Closing a Window on the Past

The Bay Colony Educators Retire After 30 Years of Colonial Presentations

The Bay Colony Educators, Tim Greene and Carol Neville, have been giving colonial presentations to Abington's fifth graders for thirty years. The pair recently announced their retirement.

Carol Neville, with permission

The Bay Colony Educators, Tim Greene and Carol Neville, have been giving colonial presentations to Abington’s fifth graders for thirty years. The pair recently announced their retirement.

Emily Coulsey, School News Insider

A school tradition since 1990, the Bay Colony Educators Tim Greene and Carol Neville have been giving colonial presentations to the fifth graders of Abington for 30 years. Due to the current COVID-19 situation, the pair has made the decision to conclude their presentations. With health concerns and the fear that their presentations would not resonate as well virtually, retiring seemed like the best decision. 

A dedicated pair, Tim and Carol have been teaching for over 50 years; Tim is now 74 and Carol is 71. Within the Massachusetts Bay Colony, the Bay Colony Educators visited schools such as Norwell and Abington, giving colonial presentations about a child’s life in America hundreds of years ago. Their presentations discussed topics ranging from clothing and hygiene, to work, education, and even recreational activities. 

The pair learned all of their information from books about America’s early history, and emphasized the importance of reading during their presentations to the students. Every single example, detail, and story that they brought to life were each derived from a book that they read. 

I will really miss how they brought history alive for everyone. If you liked history before the Bay Colony Educators, then you loved it after.”

— Mrs. Samsel

When asked what she will miss most about these presentations, fifth grade ELA and History teacher Mrs. Kalen Samsel said, “I will really miss how they brought history alive for everyone. If you liked history before the Bay Colony Educators, then you LOVED it after. If you thought it was boring, they truly brought it to life. They had a wonderful way of teaching through stories. They made you truly feel like you were experiencing whatever it was they were talking about.”

Asking for audience volunteers was one way that the Bay Colony Educators brought their shows to life. They would use students in some sections to depict how truly difficult and different life was in colonial times.

Samsel reminisced on how “students always loved the wooden Bilbo Catcher and Tim was always amazing at doing it. Kids would love to try them during indoor recess.” Samsel will miss their energy and “skill at making the old seem exciting and interesting,” she said.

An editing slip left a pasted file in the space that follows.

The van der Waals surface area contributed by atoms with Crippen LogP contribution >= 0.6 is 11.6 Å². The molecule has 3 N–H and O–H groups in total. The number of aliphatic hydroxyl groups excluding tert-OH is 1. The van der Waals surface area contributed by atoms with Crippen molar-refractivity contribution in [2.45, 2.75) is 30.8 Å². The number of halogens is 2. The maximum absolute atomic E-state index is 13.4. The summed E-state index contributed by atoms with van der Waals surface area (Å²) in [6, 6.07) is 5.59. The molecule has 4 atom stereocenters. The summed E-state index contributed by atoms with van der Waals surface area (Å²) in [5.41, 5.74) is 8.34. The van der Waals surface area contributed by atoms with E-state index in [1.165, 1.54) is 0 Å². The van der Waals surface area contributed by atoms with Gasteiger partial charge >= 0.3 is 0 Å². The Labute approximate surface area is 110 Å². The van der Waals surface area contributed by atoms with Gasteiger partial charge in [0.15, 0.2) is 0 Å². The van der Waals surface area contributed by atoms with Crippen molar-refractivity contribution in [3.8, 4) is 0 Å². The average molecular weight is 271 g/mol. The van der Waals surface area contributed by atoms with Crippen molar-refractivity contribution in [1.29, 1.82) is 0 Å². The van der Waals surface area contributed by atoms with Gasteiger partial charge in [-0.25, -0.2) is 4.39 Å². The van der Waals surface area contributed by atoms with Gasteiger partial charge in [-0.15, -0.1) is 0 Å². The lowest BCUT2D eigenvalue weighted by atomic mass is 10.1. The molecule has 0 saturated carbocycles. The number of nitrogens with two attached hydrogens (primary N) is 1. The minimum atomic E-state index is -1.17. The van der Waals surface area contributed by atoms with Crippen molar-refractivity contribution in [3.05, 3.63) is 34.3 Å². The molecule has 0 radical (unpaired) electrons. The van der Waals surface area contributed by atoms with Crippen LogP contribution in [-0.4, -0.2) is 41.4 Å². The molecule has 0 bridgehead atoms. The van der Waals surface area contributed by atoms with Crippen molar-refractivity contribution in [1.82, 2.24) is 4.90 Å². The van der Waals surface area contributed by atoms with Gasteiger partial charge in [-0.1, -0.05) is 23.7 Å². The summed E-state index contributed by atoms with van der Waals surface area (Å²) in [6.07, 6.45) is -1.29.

According to Samsel, “as teachers, [we] were nervous this past decade or so having the Bay Colony Educators come and present because we weren’t sure how kids who are glued to devices, technology, and being overstimulated were going to respond to a couple on a stage with artifacts and stories that they had gathered from reading books.” 

The presentation was a great chance to get out of the classroom and learn something by actually seeing it in person. ”

— Aleena Magnasco

Nevertheless, “Every single year we were blown away at the rapt attention and interest our students displayed. They always loved the presentations and wanted to learn more,” said Samsel. 

The Bay Colony Educators visited Abington in the early fall each year, leaving students to recall facts during their history lessons throughout the school year that they had already learned, thanks to those colonial presentations.

Abington High School senior Erin Doherty, who watched the presentation in fifth grade, still remembers some portions vividly. Doherty said the most interesting thing she remembered was “when they taught us about the hygiene people had back then, specifically how people took baths using the same water as their family members and how dentists pulled teeth whilst patients were wide awake.” She remembered “being extremely intrigued yet alarmed at the same time!”

Similarly, senior Aleena Magnasco recalled the way the Bay Colony Educators were able to bring history to life. “The presentation was a great chance to get out of the classroom and learn something by actually seeing it in person,” said Magnasco.

During each presentation in Abington, the Bay Colony Educators would encourage students to “thank their parents, and the PTO, and the administration for allowing them to come every single year,” Samsel said.

To show their appreciation for the continued support from Abington parents, students, staff, the AEF, and the PTO over the past 30 years, the Bay Colony Educators Tim Greene and Carol Neville wrote a letter that can be found here

Print Friendly, PDF & Email